Imagine if Insurance Brands Started Marketing Like Red Bull
It really got me thinking. I wanted to share my comments from the post too. Enjoy. I look forward to your perspective.
Bryan, really enjoyed the challenge. I have a slightly different perspective on this.
1. This is a hugely exciting space, with lots of disruption to come, but you could argue that’s evolution in the same way Pixar was an evolution to Disney. Disney is still about. The insurance industry is changing; General Insurance quicker than life or health, but all will evolve over time. General Insurance is quicker as that’s what most of us see or experience, but that’s the smaller part of the market.
2. The Insurance industry is one of the oldest; you only have to go back to Edward Lloyd in 1688 to see the wonderful tradition of the coffee shops of London and how it all began. In many ways, we are returning to this tradition and bias towards the customer. Its great to see, but many industries are doing or have done the same. Anyone want to talk about the rise or fall of bank branches?
3. We are stooped in tradition, and like many industries need the old guard tare making way over time to the new guard. We will always have the traditional guys, the new guys and the bleeding edge guys. From Life policy to Telematics and so much more in the middle. It’s an exciting space. Many new CxO’s are from industries outside of Insurance, bringing in new ideas tried and tested in other industries that resonate well.
4. We have some amazing brands in the UK and Worldwide from Direct Line, Churchill (Yes the dog), Legal & General (The bowler hat), LV=, Zurich, Allianz, Geico (The Lizard), Prudential (The Man from the Pru) Drive like a girl and so much more each with their own catchy strap line. Just like those guys who are never knowingly undersold. and you know who I mean without even looking it up (for the UK guys anyway). In fact, I think this is one of the biggest investment areas over the last few years and it’s paying off for all these reasons. We can engage and resonate better with a new breed of savvy consumers with a limited and reducing attention span (Regardless of the product or service)
5. Our brand is key (to most folk that care about this). We are generally trusted, irrespective of the line of business; we are long term rather than short term. So from a purpose perspective, perhaps some of these are being lost, perhaps its because I see these brands each day and see what and who they target that each of their strap lines sits rings true. Can you name the brand if I said we are the guys that.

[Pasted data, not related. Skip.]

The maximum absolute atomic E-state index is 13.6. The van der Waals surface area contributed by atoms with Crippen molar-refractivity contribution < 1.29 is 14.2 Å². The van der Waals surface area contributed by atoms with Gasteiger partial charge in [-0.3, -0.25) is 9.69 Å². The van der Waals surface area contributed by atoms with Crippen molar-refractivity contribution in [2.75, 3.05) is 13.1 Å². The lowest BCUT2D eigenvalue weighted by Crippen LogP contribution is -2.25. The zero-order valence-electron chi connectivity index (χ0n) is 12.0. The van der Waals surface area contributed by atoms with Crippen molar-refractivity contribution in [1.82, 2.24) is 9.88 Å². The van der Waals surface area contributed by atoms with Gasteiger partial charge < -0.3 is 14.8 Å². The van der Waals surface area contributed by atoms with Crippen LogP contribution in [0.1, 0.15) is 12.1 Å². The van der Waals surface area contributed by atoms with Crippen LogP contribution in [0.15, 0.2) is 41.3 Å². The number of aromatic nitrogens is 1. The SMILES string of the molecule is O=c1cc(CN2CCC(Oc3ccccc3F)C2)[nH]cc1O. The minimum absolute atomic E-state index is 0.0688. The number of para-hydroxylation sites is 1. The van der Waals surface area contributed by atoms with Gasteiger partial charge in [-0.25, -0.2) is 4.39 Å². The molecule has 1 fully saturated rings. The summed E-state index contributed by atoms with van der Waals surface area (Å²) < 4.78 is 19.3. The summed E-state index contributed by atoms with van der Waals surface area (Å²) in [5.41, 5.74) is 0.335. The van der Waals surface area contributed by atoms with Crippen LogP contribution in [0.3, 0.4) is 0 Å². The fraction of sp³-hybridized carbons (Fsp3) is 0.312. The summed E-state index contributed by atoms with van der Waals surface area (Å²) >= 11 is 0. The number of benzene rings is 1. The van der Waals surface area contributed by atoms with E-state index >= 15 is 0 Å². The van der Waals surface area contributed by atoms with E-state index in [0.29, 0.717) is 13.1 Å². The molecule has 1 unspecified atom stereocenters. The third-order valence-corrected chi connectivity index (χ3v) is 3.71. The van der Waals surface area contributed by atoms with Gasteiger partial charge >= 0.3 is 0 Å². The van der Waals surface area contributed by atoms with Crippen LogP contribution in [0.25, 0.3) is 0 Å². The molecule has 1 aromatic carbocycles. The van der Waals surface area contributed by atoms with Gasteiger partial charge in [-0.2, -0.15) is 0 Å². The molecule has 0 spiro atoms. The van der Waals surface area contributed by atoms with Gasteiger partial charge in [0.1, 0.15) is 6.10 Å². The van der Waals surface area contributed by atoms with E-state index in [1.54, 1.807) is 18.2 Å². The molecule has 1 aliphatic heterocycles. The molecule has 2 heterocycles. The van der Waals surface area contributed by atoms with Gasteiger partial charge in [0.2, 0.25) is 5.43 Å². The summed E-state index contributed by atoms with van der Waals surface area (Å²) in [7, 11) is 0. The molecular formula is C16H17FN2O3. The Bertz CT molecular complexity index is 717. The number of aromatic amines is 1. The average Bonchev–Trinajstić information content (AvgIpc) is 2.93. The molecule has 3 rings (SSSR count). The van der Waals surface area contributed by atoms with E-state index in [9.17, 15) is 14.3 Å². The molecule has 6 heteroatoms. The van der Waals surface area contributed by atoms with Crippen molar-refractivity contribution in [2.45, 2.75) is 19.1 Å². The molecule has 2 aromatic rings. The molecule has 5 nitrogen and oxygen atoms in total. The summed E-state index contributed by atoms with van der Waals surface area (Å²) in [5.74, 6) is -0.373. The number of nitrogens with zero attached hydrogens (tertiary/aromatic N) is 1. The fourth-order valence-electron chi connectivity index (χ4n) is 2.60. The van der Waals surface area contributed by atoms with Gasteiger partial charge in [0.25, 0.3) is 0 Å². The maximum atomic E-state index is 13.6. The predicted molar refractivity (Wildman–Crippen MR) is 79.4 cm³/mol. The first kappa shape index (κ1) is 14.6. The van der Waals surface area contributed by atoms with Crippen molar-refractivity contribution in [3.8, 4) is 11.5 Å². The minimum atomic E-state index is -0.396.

- Every day Matters
- Drive like a girl
- With you ever step of the way
- Redefining Standards
- Where you mean more
- It’s about time.
This to me says core values, vision, purpose, and belief. We are not a sugary soft drink, we are the guys that help when your house is flooded, when your kids have written off the car, that help you through a hospital visit, that keep you well in retirement.
We don’t want to be a sugary soft drink. And we are doing all of this without our customers really ever wanting to engage regularly with us – if they do, you know something is changing or worse, has gone wrong. If you compare us to your phone, apparently we now look at the over 200 times per day. Your insurer, you call perhaps once a year at best.
You could argue here this makes the brand experience even more important.
As for Goosebumps, you are right – the insurance industry doesn’t sell Goosebumps. In days gone by, the Insurance provider was there after the event, more recently insurance was there with you.
In today’s world and through technology and brand disruption, Insurance will be there ahead of your need, proactively. From the crashed car creating a claim to the water leak in the office block, turning off the mains and notifying the insurer and loss adjuster. So when it comes to Insurance, I’ll pay extra to know I’m safe, in a good set of hands and will avoid the Goosebumps.
Who are you insured with and why did you choose them? Brand, Price, history, experience? If you are a white van man, farmer, gun shop owner, 40+ motorists, 18 year old, I could have a good guess at who you would have chosen.
All that said, I love the challenge. It reminds me of the movie, Crazy People.
Nigel Walsh | @nigelwalsh